Proteases known as sheddases cleave the extracellular domains of their substrates from the cell surface. The A Disintegrin and Metalloproteinases ADAM10 and ADAM17 are among the most prominent sheddases, being widely expressed in many tissues, frequently overexpressed in cancer, and promiscuously cleaving diverse substrates. It is increasingly clear that the proteolytic shedding of transmembrane receptors impacts pathophysiology and drug response. Receptor substrates of sheddases include the cytokine receptors TNFR1 and IL6R; the Notch receptors; type-I and -III TGFβ receptors; receptor tyrosine kinases (RTK) such as HER2, HER4, and VEGFR2; and, in particular, MET and TAM-family RTKs AXL and Mer (MerTK). Activation of receptor shedding by mechanical cues, hypoxia, radiation, and phosphosignaling offers insight into mechanisms of drug resistance. This particularly holds for kinase inhibitors targeting BRAF (such as vemurafenib and dabrafenib) and MEK (such as trametinib and cobimetinib), along with direct sheddase inhibitors. Receptor proteolysis can be detected in patient fluids and is especially relevant in melanoma, glioblastoma, lung cancer, and triple-negative breast cancer where RTK substrates, MAPK signaling, and ADAMs are frequently dysregulated. Translatable strategies to exploit receptor shedding include combination kinase inhibitor regimens, recombinant decoy receptors based on endogenous counterparts, and, potentially, immunotherapy. Clin Cancer Res; 23(3); 623-9. ©2016 AACR.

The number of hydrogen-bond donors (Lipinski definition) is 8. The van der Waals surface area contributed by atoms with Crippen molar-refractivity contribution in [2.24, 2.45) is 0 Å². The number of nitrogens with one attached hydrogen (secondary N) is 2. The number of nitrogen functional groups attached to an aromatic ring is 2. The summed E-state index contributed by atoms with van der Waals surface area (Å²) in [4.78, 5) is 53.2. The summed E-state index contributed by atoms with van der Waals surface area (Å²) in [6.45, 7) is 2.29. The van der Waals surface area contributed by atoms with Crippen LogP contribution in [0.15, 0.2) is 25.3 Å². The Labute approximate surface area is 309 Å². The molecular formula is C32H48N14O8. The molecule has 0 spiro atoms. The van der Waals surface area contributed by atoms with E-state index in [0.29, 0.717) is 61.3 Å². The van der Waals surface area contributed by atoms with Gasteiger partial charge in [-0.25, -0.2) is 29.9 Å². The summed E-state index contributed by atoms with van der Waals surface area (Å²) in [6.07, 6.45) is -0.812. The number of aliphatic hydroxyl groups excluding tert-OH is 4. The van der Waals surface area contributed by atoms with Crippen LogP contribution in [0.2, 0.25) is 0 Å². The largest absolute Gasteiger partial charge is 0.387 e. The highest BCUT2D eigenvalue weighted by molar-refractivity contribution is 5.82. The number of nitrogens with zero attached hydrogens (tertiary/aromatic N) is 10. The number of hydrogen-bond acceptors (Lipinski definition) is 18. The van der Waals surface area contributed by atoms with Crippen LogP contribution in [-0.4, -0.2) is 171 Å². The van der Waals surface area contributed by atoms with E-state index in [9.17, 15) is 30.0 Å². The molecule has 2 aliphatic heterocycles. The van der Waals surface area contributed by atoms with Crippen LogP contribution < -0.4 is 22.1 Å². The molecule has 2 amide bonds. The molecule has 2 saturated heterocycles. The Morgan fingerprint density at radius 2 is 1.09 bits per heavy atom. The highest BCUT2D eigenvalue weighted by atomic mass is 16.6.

©2016 American Association for Cancer Research.